She Has Her Mother's Laugh by Carl Zimmer

Part V: The Sun Chariot - Reader's Summary

In the final section of the book, Zimmer wraps up his narrative but leaves us with many of our own questions. The development of the genetic technology CRISPR and the implications of the technology are revisited. One of the first applied uses of CRISPR was to enhance and alter crops quickly. From there, the use of CRISPR expanded to multiple cell types and species, raising many ethical questions along the way. The ethical debates around the use of genetic technology resulted in legislation that prohibited the editing of germ cells, however the overall progress of genetic technologies was not slowed. 

As part of the last section of the book, we learn a little bit more about different genetic technologies that developed leading up to CRISPR. One important example was the discovery by Japanese scientist Shinya Yamanaka of how to reprogram mature cells to a stem cell state, a discovery which he won the nobel prize for. CRISPR and the implications of CRISPR technology then remain the focus of the rest of the book. The lab of Dr. Gantz at UCSD developed a technique known as a mutagenic chain reaction where they were able to insert CRISPR sequences into the genome of flies using CRISPR technology. By inserting the CRISPR sequences into the genome of flies, the flies own biology carried out the gene alterations leading to changes in the germ line. The mutagenic chain reaction has far reaching implications and once again raises many ethical questions. The book closes with a visit to Dr. Jame’s lab, who focuses on breeding malaria resistant mosquitoes. Despite powerful new technology, it is still difficult to ensure mosquitoes maintain the desired altered genes. The research done is Dr. Jame’s lab serves as a powerful reminder that, despite our many advances, there are still much knowledge to be gained before we successfully reach the point producing the ever feared designer babies.

Discussion Points

End of the book: like or dislike?

  • Thought that Zimmer did a good job leaving the ethical side of genetics open at the end 
  • Interesting point: The idea that children don’t/can’t give consent to genetic changes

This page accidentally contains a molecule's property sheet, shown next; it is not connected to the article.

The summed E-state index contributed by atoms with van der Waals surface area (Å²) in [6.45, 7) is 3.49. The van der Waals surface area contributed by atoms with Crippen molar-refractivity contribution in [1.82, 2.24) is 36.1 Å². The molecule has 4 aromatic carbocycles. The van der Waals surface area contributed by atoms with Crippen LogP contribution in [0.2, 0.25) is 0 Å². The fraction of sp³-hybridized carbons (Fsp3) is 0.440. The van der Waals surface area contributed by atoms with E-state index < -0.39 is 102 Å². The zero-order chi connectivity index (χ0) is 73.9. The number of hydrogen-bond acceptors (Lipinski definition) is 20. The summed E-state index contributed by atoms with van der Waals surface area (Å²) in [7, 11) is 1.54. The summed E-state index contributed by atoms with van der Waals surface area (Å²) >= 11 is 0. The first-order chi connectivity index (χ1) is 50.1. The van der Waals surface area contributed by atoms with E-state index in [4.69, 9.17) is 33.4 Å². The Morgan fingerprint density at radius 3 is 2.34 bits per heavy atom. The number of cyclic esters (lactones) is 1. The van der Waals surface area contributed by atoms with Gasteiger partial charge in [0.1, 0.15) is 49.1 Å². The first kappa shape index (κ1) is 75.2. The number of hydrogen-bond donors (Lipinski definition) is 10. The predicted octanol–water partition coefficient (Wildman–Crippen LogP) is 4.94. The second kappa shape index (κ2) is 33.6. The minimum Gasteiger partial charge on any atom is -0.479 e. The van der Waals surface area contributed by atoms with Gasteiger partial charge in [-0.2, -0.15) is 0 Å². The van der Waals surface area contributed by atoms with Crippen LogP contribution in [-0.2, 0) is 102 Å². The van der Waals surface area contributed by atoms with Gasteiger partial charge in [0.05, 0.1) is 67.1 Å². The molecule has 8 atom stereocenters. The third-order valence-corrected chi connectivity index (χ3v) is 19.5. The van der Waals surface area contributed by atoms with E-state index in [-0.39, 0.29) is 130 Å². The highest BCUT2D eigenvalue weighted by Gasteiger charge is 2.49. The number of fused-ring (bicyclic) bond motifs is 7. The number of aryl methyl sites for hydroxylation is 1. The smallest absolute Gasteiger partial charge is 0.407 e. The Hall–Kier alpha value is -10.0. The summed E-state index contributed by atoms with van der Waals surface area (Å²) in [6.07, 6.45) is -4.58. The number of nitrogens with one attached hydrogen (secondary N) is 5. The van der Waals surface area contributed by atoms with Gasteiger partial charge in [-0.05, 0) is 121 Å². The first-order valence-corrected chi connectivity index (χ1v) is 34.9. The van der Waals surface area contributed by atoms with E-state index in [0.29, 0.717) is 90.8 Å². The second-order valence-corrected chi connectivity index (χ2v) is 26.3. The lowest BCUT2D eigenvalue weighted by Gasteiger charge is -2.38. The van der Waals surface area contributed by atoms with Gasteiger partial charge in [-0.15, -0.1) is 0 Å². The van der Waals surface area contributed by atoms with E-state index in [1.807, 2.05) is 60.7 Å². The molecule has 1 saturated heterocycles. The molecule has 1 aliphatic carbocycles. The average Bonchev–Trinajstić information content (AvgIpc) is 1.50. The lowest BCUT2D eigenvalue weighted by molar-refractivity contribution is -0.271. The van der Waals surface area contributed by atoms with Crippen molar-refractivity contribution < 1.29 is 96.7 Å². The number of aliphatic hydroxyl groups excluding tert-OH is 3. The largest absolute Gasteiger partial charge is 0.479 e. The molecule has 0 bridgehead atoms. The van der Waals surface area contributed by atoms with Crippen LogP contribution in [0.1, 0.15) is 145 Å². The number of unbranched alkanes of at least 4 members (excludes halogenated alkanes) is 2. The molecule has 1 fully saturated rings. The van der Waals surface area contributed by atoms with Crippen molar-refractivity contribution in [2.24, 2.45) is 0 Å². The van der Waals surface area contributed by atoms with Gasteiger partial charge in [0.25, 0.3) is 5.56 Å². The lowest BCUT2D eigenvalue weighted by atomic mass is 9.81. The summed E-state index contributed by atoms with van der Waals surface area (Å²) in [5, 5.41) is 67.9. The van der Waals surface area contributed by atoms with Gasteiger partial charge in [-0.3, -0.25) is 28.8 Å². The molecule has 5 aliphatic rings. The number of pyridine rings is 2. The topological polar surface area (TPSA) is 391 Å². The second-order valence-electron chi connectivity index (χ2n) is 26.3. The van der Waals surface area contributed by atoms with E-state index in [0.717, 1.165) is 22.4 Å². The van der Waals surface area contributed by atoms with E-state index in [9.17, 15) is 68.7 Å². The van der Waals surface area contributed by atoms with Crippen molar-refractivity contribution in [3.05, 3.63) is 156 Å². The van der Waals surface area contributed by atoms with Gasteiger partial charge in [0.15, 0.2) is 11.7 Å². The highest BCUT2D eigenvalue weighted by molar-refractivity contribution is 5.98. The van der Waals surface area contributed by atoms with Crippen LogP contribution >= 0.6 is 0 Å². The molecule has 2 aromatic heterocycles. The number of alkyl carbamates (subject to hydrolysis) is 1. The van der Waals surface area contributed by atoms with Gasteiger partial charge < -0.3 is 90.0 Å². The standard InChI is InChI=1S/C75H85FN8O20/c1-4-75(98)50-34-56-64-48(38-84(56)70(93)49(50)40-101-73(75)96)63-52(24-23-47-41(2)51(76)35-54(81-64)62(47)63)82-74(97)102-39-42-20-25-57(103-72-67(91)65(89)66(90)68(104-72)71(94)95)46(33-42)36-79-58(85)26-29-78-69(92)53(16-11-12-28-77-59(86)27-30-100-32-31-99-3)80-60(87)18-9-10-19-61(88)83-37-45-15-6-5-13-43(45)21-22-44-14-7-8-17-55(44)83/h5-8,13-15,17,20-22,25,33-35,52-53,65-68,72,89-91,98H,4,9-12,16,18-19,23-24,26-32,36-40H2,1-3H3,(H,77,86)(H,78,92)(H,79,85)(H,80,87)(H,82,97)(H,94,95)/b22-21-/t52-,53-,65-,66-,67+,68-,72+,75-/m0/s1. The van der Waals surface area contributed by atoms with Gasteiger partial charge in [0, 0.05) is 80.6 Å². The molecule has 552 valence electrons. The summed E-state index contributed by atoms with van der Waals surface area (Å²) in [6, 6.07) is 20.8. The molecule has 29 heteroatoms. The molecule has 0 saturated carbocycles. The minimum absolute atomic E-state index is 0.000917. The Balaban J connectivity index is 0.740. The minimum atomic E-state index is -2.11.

• What is the difference between changing the genetics of a child versus creating a child in general?

Heredity throughout the novel

  • Humans always try to control heredity/genetics
  • Other issues driving differences in success besides just genetics such as poverty
  • Gattaca as an example of what people think of with genetic inequality
  • Issues that might arise if the government were to be involved in controlling genetics

Overall impressions of the book

  • The beginning of the book everyone connected to due to the personal anecdotes
  • Looking for the book to close with a personal connection to his journey through learning about genetics
  • There are certain topics covered in the book that we would have liked more of a focus on

Ethics of Technology

  • Technology will continue to advance
  • Who is responsible for enforcing/monitoring ethics or setting ethical standards
  • Can we decide to make changes that could alter ecosystems etc?
  • Would parents regret choosing certain traits
  • Wealth gap for different countries: some countries have the technology to detect genetic disease and medical care to make choices about if children with genetic diseases are carried to term.

Where could CRISPR take us?

  • Too difficult to choose an end point. Hard to say if we stop at genetic diseases, other disease, physical characteristics, etc
  • Seems that there should be some respect for natural genetics
  • There should be some respect for our evolutionary history
  • CRISPR can also be used just to progress basic science

Logan Savidge is a graduate student in the biological psychology program at UC Davis. She works with titi monkeys in Karen Bales’ lab to study the biology and neuroscience of parent-child or adult partner attachments. She is also currently working as the public information officer for the California National Primate Research Center (CNPRC). She manages their social media platforms and provides content for the website. Follow her and the CNPRC on Twitter @Loganesav @CNPRCresearch.

For more content from the UC Davis science communication group "Science Says", follow us on twitter @SciSays.

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